Singapore is well-known for its services and finance sectors, but there is much more to the economy of the Southeast Asian country, which is keen on expanding its manufacturing and can be a gateway for Taiwanese firms looking to establish a foothold in the region.
Yip Wei Kiat, Singapore's trade representative in Taipei, told Digitimes in a recent interview that his country is seeking to maintain its manufacturing at over 20% as a proportion of the country's GDP.
In line with that goal, Singapore is looking to grow its manufacturing output by 50% over the next 10 years. Singapore is looking at manufacturing sectors, such as bioteh pharmaceuticals, that are capital intensive with highly automated production lines.
Singapore is not only seeking to expand its own manfacturing sector, but also to play a bigger role in manufacturing in ASEAN, which, for its member states, is "one community" as far as economic develpment is concerned, according to Yip.
Earlier this year, the country announced the formation of the Southeast Asia Manufacturing Alliance (SMA), a tripartite agreement between its Economic Development Board (EDB), Enterprise Singapore (ESG) and private sector partners to help manufacturers set up their operations in industrial parks in both Singapore and the region.
Many Taiwanese companies have been keen on the setting up manufacturing plants in Southeast Asia - a move that has been accelerated by the US-China trade tensions.
It may be too costly for manufacturers to set up plants in Singapore, but Ip thinks his country is in a good position to help.
"We can help Taiwanese companies to expand their presence in ASEAN," said Yip.
He noted that Taiwanese companies looking to invest in ASEAN can leverage the network and experience that SMA offers, as a lot of Singaporean companies have a presence in other ASEAN countries and they know well the local cultures and ways of doing business - which would be a great help for Taiwanese investors.
Singapore has maintained tight trade relationships with Taiwan over the years. Singapore is one of the few countries that have signed free trade agreements (FTA) with Taiwan, and bilateral trade has reached about US$50 billion, with electronics accounting for most of the exports from Singapore to Taiwan, many of whose IT firms have set up R&D and distribution hubs in the Southeast Asian country.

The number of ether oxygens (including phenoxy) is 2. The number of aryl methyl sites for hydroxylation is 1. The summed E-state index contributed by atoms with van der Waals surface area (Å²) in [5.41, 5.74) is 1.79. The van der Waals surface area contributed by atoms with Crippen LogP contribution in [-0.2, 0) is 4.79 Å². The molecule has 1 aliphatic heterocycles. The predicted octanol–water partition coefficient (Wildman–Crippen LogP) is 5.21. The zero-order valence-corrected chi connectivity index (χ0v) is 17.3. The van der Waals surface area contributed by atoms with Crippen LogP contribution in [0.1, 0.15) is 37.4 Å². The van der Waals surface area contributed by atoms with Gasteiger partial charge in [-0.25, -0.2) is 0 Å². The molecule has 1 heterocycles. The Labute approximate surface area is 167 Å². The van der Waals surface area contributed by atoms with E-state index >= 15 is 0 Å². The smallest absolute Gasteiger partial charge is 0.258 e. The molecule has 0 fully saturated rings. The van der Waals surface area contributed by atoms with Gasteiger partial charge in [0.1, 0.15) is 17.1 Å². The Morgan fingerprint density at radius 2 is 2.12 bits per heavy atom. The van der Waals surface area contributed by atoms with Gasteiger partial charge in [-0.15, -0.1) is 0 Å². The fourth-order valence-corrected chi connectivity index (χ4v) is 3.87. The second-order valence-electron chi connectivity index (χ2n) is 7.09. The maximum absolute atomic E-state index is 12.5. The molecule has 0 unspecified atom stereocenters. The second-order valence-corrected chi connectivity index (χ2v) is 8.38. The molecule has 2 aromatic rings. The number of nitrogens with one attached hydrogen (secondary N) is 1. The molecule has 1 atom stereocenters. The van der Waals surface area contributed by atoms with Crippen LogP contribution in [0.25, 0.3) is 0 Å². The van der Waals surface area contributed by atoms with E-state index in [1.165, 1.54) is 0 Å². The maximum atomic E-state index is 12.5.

Singapore may not be as strong as Taiwan in terms manufacturing in the IT manufacturing sector, but it does have a sizeable semiconductor industry. Taiwan-based pure-play foundry UMC has a fab in Singapore, and VIS not long ago took over a wafer fab from Globalfoundries there. And SSMC, a joint venture between TSMC and NXP, is just across the road from the UMC fab.
Singapore will continue to develop its semiconductor industry though it has no intention to challenge Taiwan's leadership, according to Joshua Lim, EDB's regional director, Taiwan, who accompanied Yip during the interview.
Lim said Singapore will focus on mature and special-purpose semiconductors, where shortages are most acute. Such semiconductor applications are focused on 5G high-frequency communications and power electronics required for electric vehicles (EV).
Special chemicals such as plasticizers, UV absorbers, polypropylene for masks and isopropyl alcohol for disinfectants, and biotech pharmaceuticals are also industries that Singapore is promoting investment in because they are highly automated and capital intensive.
At the end of 2020, the Singapore government announced a SGD25 billion (US$18.81 billion) research and innovation fund over the next five years - the Research, Innovation and Enterprise (RIE) 2025 program, - which has focuses on various areas, such as heterogeneous integration of semiconductor packaging technologies, power electronics and specialty materials such as silicon carbide and gallium nitride.
Yip said that Singapore hopes to have closer cooperation with Taiwan enterprises in innovation, R&D and technology upgrade, and is communicating with Taiwan to explore ways to cooperate in innovation and digital transformation in the post-epidemic era. Singapore's research institutions and universities have invested many resources in advanced manufacturing R&D and production innovation, and can be a strong partner for Taiwanese companies, he said.
Lim added that the Singaporean government will do a lot of communication with the industry when making investments to collect feedback and proposals to ensure that the government's investments are in line with the industry's R&D and commercialization roadmap for the next five or 10 years.
Taiwanese companies can also use Singapore as a test market for their products and services, as consumers in many Southeast Asian countries have a very positive and high opinion of Singapore's products and services, so if products sell well in Singapore, they often follow suit in other Southeast Asian markets, Lim said.
Yip Wei Kiat, Singapore's trade representative in Taipei
Joshua Lim, regional director, Taiwan, for Singapore's Economic Development Board
Photos: Liu Kuo-tai, special to Digitimes, March 2021